Every year I do an annual update to council about my work as leader, and the achievements we’ve made and the challenges we face. Here’s a transcript of my speech and you can watch the whole thing on Camden’s website. It starts at 18:29, you can just click on the relevant item on the timeline on the right hand side.
Leader’s annual report 2014
Thank you Mr Mayor. Good evening everybody.
I’d just like to start my annual statement with a few thanks. First of all to Camden voters and Labour Group for giving me the honour of leading this Borough for a third year. It’s an amazing opportunity for me. Councillor Callaghan who will be my deputy again whose support and counsel is invaluable to me as is your friendship. Thank you. Camden’s amazing officers and in particular Sarah Mullen who I believe it’s her last Council meeting this evening. All of you deliver for Camden in many amazing ways and do so under ever increasing strain as a result of central government cuts so thank you very much.
And finally I’d like to thank all of the former councillors of all parties who for one reason or another are no longer in this chamber this evening. Through their own choice or that of the electorate many able and hardworking people are no longer councillors and I want to thank them for everything they’ve done for the Borough over the years and in some cases decades.
The last year has seen some incredible successes for Camden as well as some big challenges. We continue to innovate, looking for new solutions to the challenges we face. Often our policies developed in Camden are taken up nationally. Councillor Hai’s campaign for religious practice to be recognised in the coroner’s system now has national support from all parties. Councillor Jones has led the way with London’s first light segregated cycle route. And as we reach the year anniversary cycle routes have doubled and we’re planning to extend the scheme.
We’ve hiked council tax on empty homes and slashed it for foster carers. The number of empty homes has fallen and the enquiries to become foster carers has increased.
We continue to lead the way through delivery of the Camden Plan with the country’s first timewise council and all the requests for flexible working have been met. We are pioneering improvements to the private rented sector through accreditation and research into rent stabilisation and we will go further in the coming year with licensing too. We’re meeting our own tough targets on apprenticeships meaning more young people are getting on the career ladder. We’re helping women into work through innovative projects with the voluntary sector and by launching adult apprenticeships as well.
All delivered because of our values and our commitment through the Camden Plan to tackle poverty and ensure Camden remains a place for everybody.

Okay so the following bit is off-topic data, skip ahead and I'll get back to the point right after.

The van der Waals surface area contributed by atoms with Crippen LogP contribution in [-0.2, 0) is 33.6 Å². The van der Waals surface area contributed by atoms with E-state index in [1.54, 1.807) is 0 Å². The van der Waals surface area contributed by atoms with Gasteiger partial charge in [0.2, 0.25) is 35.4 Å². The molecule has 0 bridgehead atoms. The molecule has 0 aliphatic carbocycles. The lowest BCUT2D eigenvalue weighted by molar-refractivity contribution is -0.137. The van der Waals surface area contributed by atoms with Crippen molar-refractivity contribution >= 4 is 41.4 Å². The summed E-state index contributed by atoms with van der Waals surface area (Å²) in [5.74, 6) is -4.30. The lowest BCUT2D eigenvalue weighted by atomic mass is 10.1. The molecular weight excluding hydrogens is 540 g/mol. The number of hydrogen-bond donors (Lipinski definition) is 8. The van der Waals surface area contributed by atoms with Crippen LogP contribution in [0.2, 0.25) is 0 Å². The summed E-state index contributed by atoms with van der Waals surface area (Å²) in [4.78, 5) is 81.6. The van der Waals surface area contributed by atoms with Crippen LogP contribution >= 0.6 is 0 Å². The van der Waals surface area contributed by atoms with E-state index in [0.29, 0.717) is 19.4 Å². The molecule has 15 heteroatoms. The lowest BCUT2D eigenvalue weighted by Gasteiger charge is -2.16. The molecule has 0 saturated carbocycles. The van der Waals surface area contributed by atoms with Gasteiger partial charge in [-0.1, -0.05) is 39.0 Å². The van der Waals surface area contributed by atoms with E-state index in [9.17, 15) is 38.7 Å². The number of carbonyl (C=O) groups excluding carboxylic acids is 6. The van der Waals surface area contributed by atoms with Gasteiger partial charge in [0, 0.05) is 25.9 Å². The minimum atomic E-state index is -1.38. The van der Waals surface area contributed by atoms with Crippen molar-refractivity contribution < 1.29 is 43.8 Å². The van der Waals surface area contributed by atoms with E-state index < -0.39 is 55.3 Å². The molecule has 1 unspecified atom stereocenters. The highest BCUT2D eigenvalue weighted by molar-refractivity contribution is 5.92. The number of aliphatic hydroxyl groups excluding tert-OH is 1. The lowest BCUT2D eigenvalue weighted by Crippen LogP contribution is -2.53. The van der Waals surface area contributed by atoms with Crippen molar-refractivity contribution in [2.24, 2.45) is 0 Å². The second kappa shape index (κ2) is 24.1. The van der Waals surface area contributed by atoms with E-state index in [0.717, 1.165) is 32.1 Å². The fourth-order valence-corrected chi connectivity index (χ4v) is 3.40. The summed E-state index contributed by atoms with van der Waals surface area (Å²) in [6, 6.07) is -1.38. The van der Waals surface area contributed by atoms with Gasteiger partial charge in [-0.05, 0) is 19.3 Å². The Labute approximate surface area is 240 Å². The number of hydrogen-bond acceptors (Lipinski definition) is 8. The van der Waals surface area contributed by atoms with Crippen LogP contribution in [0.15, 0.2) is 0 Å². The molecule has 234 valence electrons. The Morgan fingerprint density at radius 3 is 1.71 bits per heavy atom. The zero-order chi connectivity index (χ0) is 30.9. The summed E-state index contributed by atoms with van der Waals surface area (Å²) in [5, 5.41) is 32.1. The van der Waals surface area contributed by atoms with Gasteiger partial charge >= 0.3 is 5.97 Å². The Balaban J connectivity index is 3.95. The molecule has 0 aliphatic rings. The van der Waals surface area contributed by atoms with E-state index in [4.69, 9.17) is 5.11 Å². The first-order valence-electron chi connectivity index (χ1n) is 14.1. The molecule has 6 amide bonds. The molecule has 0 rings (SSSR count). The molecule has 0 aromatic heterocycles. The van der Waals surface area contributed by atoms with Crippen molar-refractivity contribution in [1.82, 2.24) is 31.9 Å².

But it isn’t always the case that where we lead others follow. Sometimes Camden’s leadership is actively penalised. Take last week’s announcement about extra borrowing to build council housing. Camden Council is building 5% of all council housing in the UK. That’s 5%, or 1 in 20 homes currently being built by councils is being built here in Camden. What’s our biggest block to bigger levels of building? The availability of land? No. The capacity of officers to deliver the programme? No. The political will of this administration? Certainly not. No, the biggest block is being able to borrow responsibly to build more. So encouraged by government we applied for £28 million of extra borrowing, all against planned schemes with a clear affordable plan to repay the money. Being the biggest house builder among councils we get one of the biggest increases in borrowing right? Wrong. While Tory-run Westminster got over £8 million we got a paltry £129,000. This will build just two additional units and it won’t buy any land for them to fit on. We have to ask how seriously this government takes house building when it won’t allow the council building the most in the country to borrow and build more. Maybe they simply don’t want to admit it’s Labour councils who are most serious about building homes.
I’ve laboured this point because it’s indicative of the dogma of Tory policy even where our action chimes with their priorities they can’t bring themselves to recognise much less support our achievements.
For example once again Camden primary schools lead the way nationally with some of the best schools and one of the narrowest gaps for attainment for 11 year-olds in the country. Do we get any recognition from Michael Gove? No. Because as one of his senior officials told one of our directors of Children’s Services, Camden is an inconvenient truth. Our collaborative approach to education where all schools including secondary schools and academies in the Borough take responsibility for all children in the Borough not just their own doesn’t fit with Gove’s marketised competition based vision for education. But I am delighted that our school leaders have reconfirmed their commitment to shun the competition in favour of collaboration and we’ll be working with them to develop a new school improvement partnership over the coming weeks and months.